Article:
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The Rocking-Horse Winner

by D. H. Lawrence
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What are the mother's values in D. H. Lawrence's "The Rocking-Horse Winner"?

Paul's mother values material possessions, and above all else, she values luck.

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In D. H. Lawrence's short story "The Rocking-Horse Winner," Paul's mother values material possessions. Because she values material possessions, she lives with her family in an expensive home cared for by servants even though neither she nor her husband can really afford the lifestyle:

Although they lived in style, they felt always an anxiety in the house. There was never enough money. The mother had a small income, and the father had a small income, but not nearly enough for the social position which they had to keep up.

Her husband also values material possessions. In fact, both are described as having "expensive tastes," and since they cannot afford their tastes or their lifestyle, they are constantly in debt.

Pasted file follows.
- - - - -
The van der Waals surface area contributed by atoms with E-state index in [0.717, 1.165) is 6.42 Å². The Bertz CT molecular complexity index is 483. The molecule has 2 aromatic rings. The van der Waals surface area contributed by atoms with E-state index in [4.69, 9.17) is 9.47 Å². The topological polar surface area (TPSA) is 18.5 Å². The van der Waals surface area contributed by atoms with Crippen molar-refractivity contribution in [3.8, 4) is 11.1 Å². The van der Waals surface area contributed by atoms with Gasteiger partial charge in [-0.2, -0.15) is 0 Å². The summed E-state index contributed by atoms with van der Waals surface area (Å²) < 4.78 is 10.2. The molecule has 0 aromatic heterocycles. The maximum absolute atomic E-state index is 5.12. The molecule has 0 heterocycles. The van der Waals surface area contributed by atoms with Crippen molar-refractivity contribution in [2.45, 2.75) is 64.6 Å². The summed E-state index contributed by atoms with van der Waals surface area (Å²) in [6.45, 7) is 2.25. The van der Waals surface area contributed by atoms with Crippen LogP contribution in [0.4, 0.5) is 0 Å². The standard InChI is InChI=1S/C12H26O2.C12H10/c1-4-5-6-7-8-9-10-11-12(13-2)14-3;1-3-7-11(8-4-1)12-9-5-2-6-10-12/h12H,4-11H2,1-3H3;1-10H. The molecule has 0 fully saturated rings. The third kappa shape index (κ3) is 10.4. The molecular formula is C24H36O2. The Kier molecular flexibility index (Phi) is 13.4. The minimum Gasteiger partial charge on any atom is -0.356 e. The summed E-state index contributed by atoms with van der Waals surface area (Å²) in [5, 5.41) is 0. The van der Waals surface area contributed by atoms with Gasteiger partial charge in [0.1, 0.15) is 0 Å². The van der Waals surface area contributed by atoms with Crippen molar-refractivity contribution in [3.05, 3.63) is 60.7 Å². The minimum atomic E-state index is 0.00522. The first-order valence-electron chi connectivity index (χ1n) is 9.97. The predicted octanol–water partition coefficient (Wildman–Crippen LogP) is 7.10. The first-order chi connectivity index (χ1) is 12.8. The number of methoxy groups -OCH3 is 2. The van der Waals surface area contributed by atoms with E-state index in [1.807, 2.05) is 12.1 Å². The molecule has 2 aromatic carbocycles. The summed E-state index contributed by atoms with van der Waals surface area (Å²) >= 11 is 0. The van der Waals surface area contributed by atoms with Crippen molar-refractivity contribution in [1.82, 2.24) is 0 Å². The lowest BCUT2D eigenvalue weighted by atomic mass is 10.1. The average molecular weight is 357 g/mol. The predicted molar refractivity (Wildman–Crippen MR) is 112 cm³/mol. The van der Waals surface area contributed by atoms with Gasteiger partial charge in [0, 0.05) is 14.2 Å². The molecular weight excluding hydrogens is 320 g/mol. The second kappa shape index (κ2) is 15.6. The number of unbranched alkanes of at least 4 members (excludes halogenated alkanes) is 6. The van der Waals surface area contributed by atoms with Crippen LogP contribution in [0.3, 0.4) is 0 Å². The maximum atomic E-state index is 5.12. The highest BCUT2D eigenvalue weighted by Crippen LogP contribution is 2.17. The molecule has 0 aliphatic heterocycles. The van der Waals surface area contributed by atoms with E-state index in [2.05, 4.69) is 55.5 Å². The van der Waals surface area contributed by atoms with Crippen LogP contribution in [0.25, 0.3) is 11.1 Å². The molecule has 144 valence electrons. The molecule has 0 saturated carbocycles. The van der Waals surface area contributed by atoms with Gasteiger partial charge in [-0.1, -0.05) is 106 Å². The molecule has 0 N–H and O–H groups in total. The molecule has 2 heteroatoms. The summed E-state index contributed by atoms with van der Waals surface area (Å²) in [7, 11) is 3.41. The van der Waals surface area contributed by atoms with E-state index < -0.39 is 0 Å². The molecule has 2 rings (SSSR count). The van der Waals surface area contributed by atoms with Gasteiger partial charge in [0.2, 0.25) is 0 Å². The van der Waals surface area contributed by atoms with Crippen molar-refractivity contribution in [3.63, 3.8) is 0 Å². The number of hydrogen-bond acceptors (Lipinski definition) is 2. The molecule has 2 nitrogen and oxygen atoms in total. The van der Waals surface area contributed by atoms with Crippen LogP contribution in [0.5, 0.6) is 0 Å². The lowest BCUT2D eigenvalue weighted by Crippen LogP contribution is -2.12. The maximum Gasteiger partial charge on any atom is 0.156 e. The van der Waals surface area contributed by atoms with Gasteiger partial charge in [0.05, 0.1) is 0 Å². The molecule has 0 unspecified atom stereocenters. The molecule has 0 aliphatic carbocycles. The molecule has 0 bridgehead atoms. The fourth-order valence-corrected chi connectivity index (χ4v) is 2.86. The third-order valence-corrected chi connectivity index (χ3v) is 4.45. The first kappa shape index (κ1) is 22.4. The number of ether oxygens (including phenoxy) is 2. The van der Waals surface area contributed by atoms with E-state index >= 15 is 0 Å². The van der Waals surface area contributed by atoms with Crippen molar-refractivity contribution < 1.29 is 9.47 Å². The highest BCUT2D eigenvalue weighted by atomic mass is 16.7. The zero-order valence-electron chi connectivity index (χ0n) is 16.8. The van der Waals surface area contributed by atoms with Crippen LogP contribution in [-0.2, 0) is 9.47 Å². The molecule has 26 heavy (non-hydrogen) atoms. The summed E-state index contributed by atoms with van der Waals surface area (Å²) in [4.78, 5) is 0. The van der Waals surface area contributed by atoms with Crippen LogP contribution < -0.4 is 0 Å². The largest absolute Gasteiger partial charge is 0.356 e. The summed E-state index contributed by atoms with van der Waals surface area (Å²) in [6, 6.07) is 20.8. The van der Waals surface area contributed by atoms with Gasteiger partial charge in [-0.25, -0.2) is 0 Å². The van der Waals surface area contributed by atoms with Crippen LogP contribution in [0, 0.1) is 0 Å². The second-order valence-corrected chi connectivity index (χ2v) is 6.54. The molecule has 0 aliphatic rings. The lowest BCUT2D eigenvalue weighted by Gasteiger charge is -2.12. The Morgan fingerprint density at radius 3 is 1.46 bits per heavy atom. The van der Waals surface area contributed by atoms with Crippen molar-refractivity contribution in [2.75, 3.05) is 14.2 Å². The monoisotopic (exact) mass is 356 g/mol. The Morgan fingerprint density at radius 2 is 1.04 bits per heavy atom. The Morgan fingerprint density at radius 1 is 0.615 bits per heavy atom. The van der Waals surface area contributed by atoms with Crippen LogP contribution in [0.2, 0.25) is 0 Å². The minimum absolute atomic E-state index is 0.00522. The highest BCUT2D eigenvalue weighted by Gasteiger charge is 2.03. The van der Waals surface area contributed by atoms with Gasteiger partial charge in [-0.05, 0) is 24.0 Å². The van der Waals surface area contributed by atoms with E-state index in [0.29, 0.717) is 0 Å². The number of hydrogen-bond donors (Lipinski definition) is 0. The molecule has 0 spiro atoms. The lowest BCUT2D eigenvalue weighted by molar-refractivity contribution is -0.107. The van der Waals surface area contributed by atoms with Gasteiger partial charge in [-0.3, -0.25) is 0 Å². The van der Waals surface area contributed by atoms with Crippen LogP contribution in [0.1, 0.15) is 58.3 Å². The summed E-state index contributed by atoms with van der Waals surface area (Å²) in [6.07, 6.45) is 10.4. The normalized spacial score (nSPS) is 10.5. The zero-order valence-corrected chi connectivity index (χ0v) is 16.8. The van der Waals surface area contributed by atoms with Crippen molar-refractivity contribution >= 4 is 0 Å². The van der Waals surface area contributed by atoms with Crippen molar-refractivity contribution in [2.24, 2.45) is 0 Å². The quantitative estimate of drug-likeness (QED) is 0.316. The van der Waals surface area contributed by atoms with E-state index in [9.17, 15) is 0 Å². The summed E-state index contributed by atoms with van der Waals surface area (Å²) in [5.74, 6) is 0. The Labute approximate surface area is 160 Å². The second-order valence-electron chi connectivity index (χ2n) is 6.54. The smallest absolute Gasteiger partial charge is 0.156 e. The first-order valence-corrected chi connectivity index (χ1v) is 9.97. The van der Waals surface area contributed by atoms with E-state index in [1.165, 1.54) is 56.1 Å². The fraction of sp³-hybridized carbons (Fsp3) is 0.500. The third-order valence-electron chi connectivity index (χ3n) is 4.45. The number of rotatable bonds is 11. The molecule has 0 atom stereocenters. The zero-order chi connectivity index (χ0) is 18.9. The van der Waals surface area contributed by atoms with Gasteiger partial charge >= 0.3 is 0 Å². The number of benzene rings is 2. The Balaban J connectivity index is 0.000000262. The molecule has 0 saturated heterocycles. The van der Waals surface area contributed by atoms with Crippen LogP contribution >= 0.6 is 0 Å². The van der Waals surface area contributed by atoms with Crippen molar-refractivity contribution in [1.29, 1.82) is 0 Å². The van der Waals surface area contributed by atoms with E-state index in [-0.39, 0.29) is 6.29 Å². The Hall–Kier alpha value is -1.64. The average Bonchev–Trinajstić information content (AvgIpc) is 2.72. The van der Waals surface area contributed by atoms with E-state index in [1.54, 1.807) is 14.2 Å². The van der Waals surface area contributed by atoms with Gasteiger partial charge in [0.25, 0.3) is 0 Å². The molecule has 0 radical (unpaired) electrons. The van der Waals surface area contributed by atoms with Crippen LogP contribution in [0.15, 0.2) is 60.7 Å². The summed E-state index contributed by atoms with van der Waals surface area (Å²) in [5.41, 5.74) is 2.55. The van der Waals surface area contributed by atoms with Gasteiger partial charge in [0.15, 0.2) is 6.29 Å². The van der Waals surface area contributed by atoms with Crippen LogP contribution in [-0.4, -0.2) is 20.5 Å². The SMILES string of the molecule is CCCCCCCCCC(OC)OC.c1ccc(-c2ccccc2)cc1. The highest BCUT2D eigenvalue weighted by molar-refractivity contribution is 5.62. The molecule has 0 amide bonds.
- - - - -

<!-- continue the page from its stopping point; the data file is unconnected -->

Because the mother places so much value on material possessions, she values money. But, above money, she values luck, because she feels it is luck that brings people money, as she explains to Paul when he asks her why they never have enough money:

If you're lucky you have money. That's why it's better to be born lucky than rich. If you're rich, you may lose your money. But if you're lucky, you will always get more money.

Because she sees herself and her husband as unlucky, she is in a constant state of misery and worry and even becomes obsessively greedy for more money once Paul begins secretly winning money for her through betting on horse races.

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